The current controversy around Hillary Clinton is part of a well-established pattern.
Clinton is accused of supporting a policy of cooperation with Russia by helping a Russian company buy uranium. This was a policy that began under President George W. Bush and was continued by President Obama until Russia invaded Ukraine.
This “scandal” follows others, like her non-role in the murder of an American ambassador in Benghazi, Libya, and her unsuspicious use of a secure personal email account when she was secretary of state. Articles about each accusation usually include a reference to previous controversies. The intent is to make people likelier to believe the accusation du jour.
There is a pattern here. It is a pattern of her being falsely accused. None of these prior accusations turned out to have any substance. Clinton has been exonerated on every one of those charges leveled at her.
During the 1990s, the Republican Party did everything possible to find something that she had done wrong and were unable to do so.
In 1993, as a member of the House Banking Committee, I participated in hearings about the accusation that the Clintons had done something wrong regarding the Whitewater land deal. Nothing turned up. But when Republicans took control of Congress in 1995, they announced that there had been a cover-up and reopened the investigation. In 1995, Chairman Jim Leach announced there would be two weeks of hearings into Whitewater, with a report at the end. After the first week, it became very clear that neither President Clinton nor Hillary Clinton had done anything that warranted a negative conclusion. Jim Leach is a man of great integrity, and while he did his partisan duty to convene the hearing, his intellectual honesty prevented him from satisfying the Republican wish for condemnation. He ended the hearings after one week, and the committee issued no report, on the political principle that the absence of bad news is no news.
Kenneth Starr took over from there. He was charged with investigating Whitewater, the suicide of Deputy White House Counsel Vince Foster, the FBI files that found their way to the White House, the firing of people in the travel office and everything else of which the Clintons were accused. Not one of these allegations led to any finding that she had done anything improper, inappropriate or wrong.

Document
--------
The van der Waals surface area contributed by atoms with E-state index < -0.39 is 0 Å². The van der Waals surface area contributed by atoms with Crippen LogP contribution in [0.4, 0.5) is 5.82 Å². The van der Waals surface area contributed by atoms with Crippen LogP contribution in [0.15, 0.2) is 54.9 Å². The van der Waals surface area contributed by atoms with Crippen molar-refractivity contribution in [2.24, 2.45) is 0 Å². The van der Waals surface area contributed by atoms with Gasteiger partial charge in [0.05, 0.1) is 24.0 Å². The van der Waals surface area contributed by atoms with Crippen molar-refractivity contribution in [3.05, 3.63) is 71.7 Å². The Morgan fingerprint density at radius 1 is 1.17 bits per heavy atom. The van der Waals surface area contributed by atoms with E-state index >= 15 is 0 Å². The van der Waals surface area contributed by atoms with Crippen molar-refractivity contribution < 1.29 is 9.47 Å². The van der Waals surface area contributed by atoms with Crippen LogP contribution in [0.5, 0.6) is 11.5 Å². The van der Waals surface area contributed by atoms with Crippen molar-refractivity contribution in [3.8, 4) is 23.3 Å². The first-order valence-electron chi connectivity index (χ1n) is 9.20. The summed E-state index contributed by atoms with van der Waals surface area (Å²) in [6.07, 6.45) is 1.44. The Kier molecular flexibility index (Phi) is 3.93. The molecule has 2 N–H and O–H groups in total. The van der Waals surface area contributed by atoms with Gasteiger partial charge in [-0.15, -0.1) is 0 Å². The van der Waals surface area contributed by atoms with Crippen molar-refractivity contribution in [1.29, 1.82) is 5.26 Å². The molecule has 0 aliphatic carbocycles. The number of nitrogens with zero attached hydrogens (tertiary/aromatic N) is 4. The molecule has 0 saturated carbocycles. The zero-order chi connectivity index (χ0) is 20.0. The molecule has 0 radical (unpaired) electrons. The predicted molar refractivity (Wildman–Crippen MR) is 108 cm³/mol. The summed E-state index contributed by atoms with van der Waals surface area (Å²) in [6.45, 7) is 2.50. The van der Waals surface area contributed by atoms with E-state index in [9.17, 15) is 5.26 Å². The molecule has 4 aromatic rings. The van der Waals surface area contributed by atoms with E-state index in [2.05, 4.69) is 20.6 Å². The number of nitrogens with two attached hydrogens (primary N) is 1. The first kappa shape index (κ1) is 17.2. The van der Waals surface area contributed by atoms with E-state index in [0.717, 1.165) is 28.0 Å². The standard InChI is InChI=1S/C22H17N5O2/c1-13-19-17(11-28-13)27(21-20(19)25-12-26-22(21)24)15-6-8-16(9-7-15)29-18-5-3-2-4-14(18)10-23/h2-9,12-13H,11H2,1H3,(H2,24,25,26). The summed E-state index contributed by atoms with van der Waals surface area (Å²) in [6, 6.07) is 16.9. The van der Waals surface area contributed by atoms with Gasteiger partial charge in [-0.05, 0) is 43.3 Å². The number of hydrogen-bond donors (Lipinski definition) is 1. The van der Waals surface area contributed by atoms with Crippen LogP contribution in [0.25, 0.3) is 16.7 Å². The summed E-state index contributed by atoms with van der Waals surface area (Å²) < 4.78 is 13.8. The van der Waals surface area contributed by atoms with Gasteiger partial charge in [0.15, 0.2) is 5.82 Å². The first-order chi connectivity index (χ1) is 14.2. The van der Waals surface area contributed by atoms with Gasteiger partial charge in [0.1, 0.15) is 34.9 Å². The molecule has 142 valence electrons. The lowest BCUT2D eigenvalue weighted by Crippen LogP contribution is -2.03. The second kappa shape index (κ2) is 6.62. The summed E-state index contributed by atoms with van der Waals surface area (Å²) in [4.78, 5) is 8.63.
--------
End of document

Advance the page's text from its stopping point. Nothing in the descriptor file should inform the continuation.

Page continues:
Starr fairly quickly concluded that Foster had in fact committed suicide, refuting the vicious allegations that Hillary Clinton had somehow been involved.
He then continued to investigate all the other charges, spending tens of millions of dollars, with no results until the Monica Lewinsky affair was added to his investigative duties. By the fall of 1998, he formally reported to Congress that there were 11 counts on which President Clinton should be impeached. That seemed impressive at first until a quick read showed that he had simply found 11 ways to describe oral sex. (Leaving him 39 short of the creative Mr. Christian Grey.)
This report came before the 1998 congressional election, when the Republicans hoped to gain enough seats to convict the president and drive him from office. After the election, when Starr testified before the Judiciary Committee on which I was sitting, he presented his full report. I noted that while he did recommend impeachment on the Lewinsky count, he found nothing negative in any of the other accusations. No one doubts that Starr was determined to inflict maximum damage on the Clintons, both in pursuit of his law enforcement job and because of his own political views, so it is relevant that having spent several years and a large amount of money investigating Whitewater, Vince Foster’s suicide, the travel office, the FBI files and anything else he could think of, he was forced to conclude that neither Clinton was guilty of anything inappropriate in any of these matters.
I did get to ask him at the hearing why he had sent us the one negative fact before the election and only after the election reported that there was nothing that could be held against either Clinton on all of the other charges. He had no coherent answer.
The relevance of this is that after an investigation by a special prosecutor who was trying to play Inspector Javert to Hillary Clinton’s Jean Valjean, she was exonerated of every accusation against her.
The next time you read an article about some new case against her that refers to the string of previous attacks, please remember none of them were ever shown to have any substance whatsoever.
(The drawing of Barney Frank above is by James Ferguson and was found at nybooks.com.)